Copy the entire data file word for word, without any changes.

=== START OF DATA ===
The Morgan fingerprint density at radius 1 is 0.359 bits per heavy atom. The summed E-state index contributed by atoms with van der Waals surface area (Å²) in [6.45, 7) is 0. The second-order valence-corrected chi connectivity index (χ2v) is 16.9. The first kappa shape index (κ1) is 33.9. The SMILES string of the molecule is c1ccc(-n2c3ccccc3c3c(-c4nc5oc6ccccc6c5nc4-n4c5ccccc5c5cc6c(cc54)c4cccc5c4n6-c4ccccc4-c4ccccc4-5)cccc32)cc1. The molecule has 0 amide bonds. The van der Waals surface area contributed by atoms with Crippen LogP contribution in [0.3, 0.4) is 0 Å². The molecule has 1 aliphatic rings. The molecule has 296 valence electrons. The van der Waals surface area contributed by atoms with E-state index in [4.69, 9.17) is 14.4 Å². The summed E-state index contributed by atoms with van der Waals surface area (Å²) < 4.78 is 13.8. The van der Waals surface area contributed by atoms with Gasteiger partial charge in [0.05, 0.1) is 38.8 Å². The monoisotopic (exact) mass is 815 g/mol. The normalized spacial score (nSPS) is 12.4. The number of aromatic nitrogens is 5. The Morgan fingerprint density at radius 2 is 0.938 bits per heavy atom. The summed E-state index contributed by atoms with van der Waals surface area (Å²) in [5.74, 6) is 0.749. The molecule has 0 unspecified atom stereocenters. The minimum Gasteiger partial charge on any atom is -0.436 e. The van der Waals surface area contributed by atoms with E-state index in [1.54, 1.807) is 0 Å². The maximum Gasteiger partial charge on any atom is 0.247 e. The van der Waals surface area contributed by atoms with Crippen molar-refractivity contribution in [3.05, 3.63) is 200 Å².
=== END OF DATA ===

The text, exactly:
The Morgan fingerprint density at radius 1 is 0.359 bits per heavy atom. The summed E-state index contributed by atoms with van der Waals surface area (Å²) in [6.45, 7) is 0. The second-order valence-corrected chi connectivity index (χ2v) is 16.9. The first kappa shape index (κ1) is 33.9. The SMILES string of the molecule is c1ccc(-n2c3ccccc3c3c(-c4nc5oc6ccccc6c5nc4-n4c5ccccc5c5cc6c(cc54)c4cccc5c4n6-c4ccccc4-c4ccccc4-5)cccc32)cc1. The molecule has 0 amide bonds. The van der Waals surface area contributed by atoms with Crippen LogP contribution in [0.3, 0.4) is 0 Å². The molecule has 1 aliphatic rings. The molecule has 296 valence electrons. The van der Waals surface area contributed by atoms with E-state index in [4.69, 9.17) is 14.4 Å². The summed E-state index contributed by atoms with van der Waals surface area (Å²) < 4.78 is 13.8. The van der Waals surface area contributed by atoms with Gasteiger partial charge in [0.05, 0.1) is 38.8 Å². The monoisotopic (exact) mass is 815 g/mol. The normalized spacial score (nSPS) is 12.4. The number of aromatic nitrogens is 5. The Morgan fingerprint density at radius 2 is 0.938 bits per heavy atom. The summed E-state index contributed by atoms with van der Waals surface area (Å²) in [5.74, 6) is 0.749. The molecule has 0 unspecified atom stereocenters. The minimum Gasteiger partial charge on any atom is -0.436 e. The van der Waals surface area contributed by atoms with E-state index in [1.54, 1.807) is 0 Å². The maximum Gasteiger partial charge on any atom is 0.247 e. The van der Waals surface area contributed by atoms with Crippen molar-refractivity contribution in [3.05, 3.63) is 200 Å².